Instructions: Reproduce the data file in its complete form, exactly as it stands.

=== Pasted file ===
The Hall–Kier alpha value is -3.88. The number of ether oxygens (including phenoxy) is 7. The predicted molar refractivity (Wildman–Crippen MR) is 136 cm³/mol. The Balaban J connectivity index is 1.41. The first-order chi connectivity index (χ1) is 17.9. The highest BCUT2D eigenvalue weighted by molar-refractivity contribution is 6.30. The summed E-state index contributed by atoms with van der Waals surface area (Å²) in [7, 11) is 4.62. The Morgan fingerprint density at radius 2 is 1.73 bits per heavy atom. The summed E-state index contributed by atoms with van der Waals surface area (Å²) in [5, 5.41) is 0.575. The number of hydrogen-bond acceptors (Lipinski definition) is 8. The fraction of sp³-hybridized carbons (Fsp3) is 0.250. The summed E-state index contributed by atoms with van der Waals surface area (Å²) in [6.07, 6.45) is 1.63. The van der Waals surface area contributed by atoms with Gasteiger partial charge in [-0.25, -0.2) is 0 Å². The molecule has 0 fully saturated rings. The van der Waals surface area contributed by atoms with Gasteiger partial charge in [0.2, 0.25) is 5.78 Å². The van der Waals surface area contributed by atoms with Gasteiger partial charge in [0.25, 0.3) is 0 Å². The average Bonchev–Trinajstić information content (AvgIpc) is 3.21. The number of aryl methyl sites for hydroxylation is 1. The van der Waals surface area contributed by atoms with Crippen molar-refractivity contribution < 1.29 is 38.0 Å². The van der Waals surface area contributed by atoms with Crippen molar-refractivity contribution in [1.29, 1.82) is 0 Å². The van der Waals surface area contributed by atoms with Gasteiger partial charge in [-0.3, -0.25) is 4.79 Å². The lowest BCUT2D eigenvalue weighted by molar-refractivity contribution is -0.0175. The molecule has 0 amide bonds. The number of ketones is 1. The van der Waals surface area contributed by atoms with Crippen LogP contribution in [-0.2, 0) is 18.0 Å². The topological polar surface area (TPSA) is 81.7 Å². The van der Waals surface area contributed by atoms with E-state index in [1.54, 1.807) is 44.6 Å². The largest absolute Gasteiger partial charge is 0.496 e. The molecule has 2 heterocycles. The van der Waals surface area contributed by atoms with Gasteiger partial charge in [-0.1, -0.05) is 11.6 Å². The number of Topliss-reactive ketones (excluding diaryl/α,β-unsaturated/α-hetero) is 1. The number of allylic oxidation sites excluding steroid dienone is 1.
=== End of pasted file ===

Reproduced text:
The Hall–Kier alpha value is -3.88. The number of ether oxygens (including phenoxy) is 7. The predicted molar refractivity (Wildman–Crippen MR) is 136 cm³/mol. The Balaban J connectivity index is 1.41. The first-order chi connectivity index (χ1) is 17.9. The highest BCUT2D eigenvalue weighted by molar-refractivity contribution is 6.30. The summed E-state index contributed by atoms with van der Waals surface area (Å²) in [7, 11) is 4.62. The Morgan fingerprint density at radius 2 is 1.73 bits per heavy atom. The summed E-state index contributed by atoms with van der Waals surface area (Å²) in [5, 5.41) is 0.575. The number of hydrogen-bond acceptors (Lipinski definition) is 8. The fraction of sp³-hybridized carbons (Fsp3) is 0.250. The summed E-state index contributed by atoms with van der Waals surface area (Å²) in [6.07, 6.45) is 1.63. The van der Waals surface area contributed by atoms with Gasteiger partial charge in [-0.25, -0.2) is 0 Å². The molecule has 0 fully saturated rings. The van der Waals surface area contributed by atoms with Gasteiger partial charge in [0.2, 0.25) is 5.78 Å². The van der Waals surface area contributed by atoms with Gasteiger partial charge in [0.25, 0.3) is 0 Å². The average Bonchev–Trinajstić information content (AvgIpc) is 3.21. The number of aryl methyl sites for hydroxylation is 1. The van der Waals surface area contributed by atoms with Crippen molar-refractivity contribution < 1.29 is 38.0 Å². The van der Waals surface area contributed by atoms with Crippen molar-refractivity contribution in [1.29, 1.82) is 0 Å². The van der Waals surface area contributed by atoms with Gasteiger partial charge in [-0.3, -0.25) is 4.79 Å². The lowest BCUT2D eigenvalue weighted by molar-refractivity contribution is -0.0175. The molecule has 0 amide bonds. The number of ketones is 1. The van der Waals surface area contributed by atoms with Crippen LogP contribution in [-0.2, 0) is 18.0 Å². The topological polar surface area (TPSA) is 81.7 Å². The van der Waals surface area contributed by atoms with E-state index in [1.54, 1.807) is 44.6 Å². The largest absolute Gasteiger partial charge is 0.496 e. The molecule has 2 heterocycles. The van der Waals surface area contributed by atoms with Gasteiger partial charge in [-0.1, -0.05) is 11.6 Å². The number of Topliss-reactive ketones (excluding diaryl/α,β-unsaturated/α-hetero) is 1. The number of allylic oxidation sites excluding steroid dienone is 1.